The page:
Non-alcoholic fatty liver disease afflicts some nine to 15 million Americans. Left unchecked, it can devolve into fibrosis, cirrhosis, liver cancer, and liver failure. Galectin Therapeutics — a young, NASDAQ-traded company — is fighting this ailment with GR-MD-02, a new drug with encouraging Phase I clinical-trial results.
But Galectin’s progress comes amid frequent migraines, thanks to federal regulations. Galectin executive chairman James C. Czirr blames “all three of the bad boys” — Sarbanes-Oxley, Dodd-Frank, and the USA Patriot Act’s financial-control provisions.
Czirr counts eight people in Galectin’s suburban-Atlanta headquarters. They share one corporate checkbook. Regardless, Sarbanes-Oxley’s Section 404 demands that Galectin produce “an internal control report . . . for establishing and maintaining an adequate internal control structure and procedures for financial reporting.” Galectin, thus, must develop a manual to trace how each bill enters its office, undergoes review, and then gets paid.
“Really?” Czirr asks in bewilderment. “We have to spend $50,000 to show how an invoice gets from Beth’s desk to Jack’s, and then Jack writes a check?”
But wait. It gets worse.
“The government wants the processing of invoices and payments to be checked by multiple employees,” Czirr says. “We would have to hire more people to create this kind of redundancy . . . Then we have to hire an outside auditor to come in randomly and test these ‘internal controls.’”
Auditors already swarm Galectin like biblical locusts. “Every quarter, four auditors come into our office,” Czirr says. After sidetracking Galectin’s staff with document requests in advance, these auditors “spend three to four days there each quarter, looking at financials.” These 48 to 64 annual man-days are like an employee dedicating 10 to 13 work weeks inspecting paperwork rather than injecting patients with potential cures.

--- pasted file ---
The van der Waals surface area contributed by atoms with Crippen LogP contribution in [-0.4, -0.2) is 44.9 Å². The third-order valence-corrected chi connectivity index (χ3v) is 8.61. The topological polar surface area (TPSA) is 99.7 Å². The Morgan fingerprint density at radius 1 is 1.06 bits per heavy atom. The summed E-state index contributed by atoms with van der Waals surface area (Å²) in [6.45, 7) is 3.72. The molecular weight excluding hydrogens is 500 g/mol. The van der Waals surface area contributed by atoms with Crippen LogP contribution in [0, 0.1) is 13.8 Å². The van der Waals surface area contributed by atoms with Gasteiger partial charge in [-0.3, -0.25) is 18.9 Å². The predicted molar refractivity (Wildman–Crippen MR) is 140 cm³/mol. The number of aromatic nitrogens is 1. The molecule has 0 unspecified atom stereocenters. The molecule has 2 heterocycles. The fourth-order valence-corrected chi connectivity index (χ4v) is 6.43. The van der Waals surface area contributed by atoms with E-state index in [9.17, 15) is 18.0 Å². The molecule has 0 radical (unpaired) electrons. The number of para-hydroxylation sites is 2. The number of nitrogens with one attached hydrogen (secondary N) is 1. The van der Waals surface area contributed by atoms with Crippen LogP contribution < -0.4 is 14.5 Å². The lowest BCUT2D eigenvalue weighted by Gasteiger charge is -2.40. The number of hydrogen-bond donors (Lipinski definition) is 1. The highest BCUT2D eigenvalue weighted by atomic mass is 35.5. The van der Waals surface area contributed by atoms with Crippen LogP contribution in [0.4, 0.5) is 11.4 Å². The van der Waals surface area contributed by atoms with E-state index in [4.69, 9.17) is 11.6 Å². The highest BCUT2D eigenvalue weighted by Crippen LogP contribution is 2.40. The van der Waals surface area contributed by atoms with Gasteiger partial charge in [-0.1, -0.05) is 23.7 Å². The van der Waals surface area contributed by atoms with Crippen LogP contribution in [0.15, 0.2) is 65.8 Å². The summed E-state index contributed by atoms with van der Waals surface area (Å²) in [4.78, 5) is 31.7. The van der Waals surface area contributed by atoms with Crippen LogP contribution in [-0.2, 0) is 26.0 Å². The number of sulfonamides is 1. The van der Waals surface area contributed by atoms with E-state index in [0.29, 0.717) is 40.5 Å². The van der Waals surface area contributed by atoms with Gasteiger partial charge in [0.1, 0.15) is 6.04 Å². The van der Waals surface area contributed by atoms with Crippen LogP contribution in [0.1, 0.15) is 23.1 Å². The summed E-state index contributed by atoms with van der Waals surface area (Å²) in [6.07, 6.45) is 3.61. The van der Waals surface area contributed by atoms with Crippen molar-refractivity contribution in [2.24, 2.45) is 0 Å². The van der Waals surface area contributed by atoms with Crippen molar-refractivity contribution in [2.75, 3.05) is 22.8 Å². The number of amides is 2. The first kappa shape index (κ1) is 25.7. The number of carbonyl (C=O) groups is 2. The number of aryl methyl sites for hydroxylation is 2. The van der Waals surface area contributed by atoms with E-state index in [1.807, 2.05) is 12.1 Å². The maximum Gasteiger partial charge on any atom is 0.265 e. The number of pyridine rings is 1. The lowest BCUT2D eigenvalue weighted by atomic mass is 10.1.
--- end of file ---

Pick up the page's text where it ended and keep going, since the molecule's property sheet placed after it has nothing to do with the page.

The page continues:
Leaping through flaming hoops bears a high clinical cost, too.
“We did a test last year that shows that Galectin’s drug can be used to treat lung diseases,” Czirr says. “That test cost about $100,000. We could have done that test a year earlier, if we didn’t chew up scarce funds on things like this.”
Also, uninvited attorneys can collect money for acting like backseat drivers. Without being asked, one outside lawyer told Galectin about some jot or tittle that it might have followed when Czirr purchased company stock. This attorney then billed Galectin $1,500 for his unsolicited legal advice. This is like telling a stranger that his suit and tie clash — then invoicing him for “fashion consulting.”
Dr. Peter Traber, Galectin’s chief medical officer, finds this red tape distracting. “I am busy doing medical research,” Traber says in frustration. “I have to stop what I am doing, take care of these things, sit through conference calls, and so on.”
These new rules have not changed the old standard: Fraudulent statements are illegal. That basic principle still applies, only now with forms and procedures encrusting it like barnacles on a yacht.
Page two of Galectin’s introductory presentation pours ice water over any perceived guarantee that it ever will succeed. Rather than promise potions that yield vaults of cash, Galectin devotes 542 words to tell investors how their money might get pulverized.
“Our clinical trials may not begin or produce positive results in a timely fashion, if at all,” Galectin’s prospectus discloses. “Estimates regarding the potential benefits of our drugs and the potential market for any of our drugs may be inaccurate,” it continues. “We may not be successful in achieving revenues from any such drugs . . . Our ongoing discussions with other companies may not lead to partnering opportunities.”
This disclaimer — up front and in black and white — should be warning enough that investors should proceed with caution. Washington should free Galectin and other companies, simply to state such caveats as clearly as those terrifying side-effects warnings that accompany drug ads. In turn, let investors withhold or unleash their capital according to their risk tolerance.
Companies like Galectin then could manage Bunsen burners and business plans rather than wrestle with lawyers and bureaucrats.
Deroy Murdock is a media fellow with the Hoover Institution on War, Revolution, and Peace at Stanford University. Read more reports from Deroy Murdock — Click Here Now.
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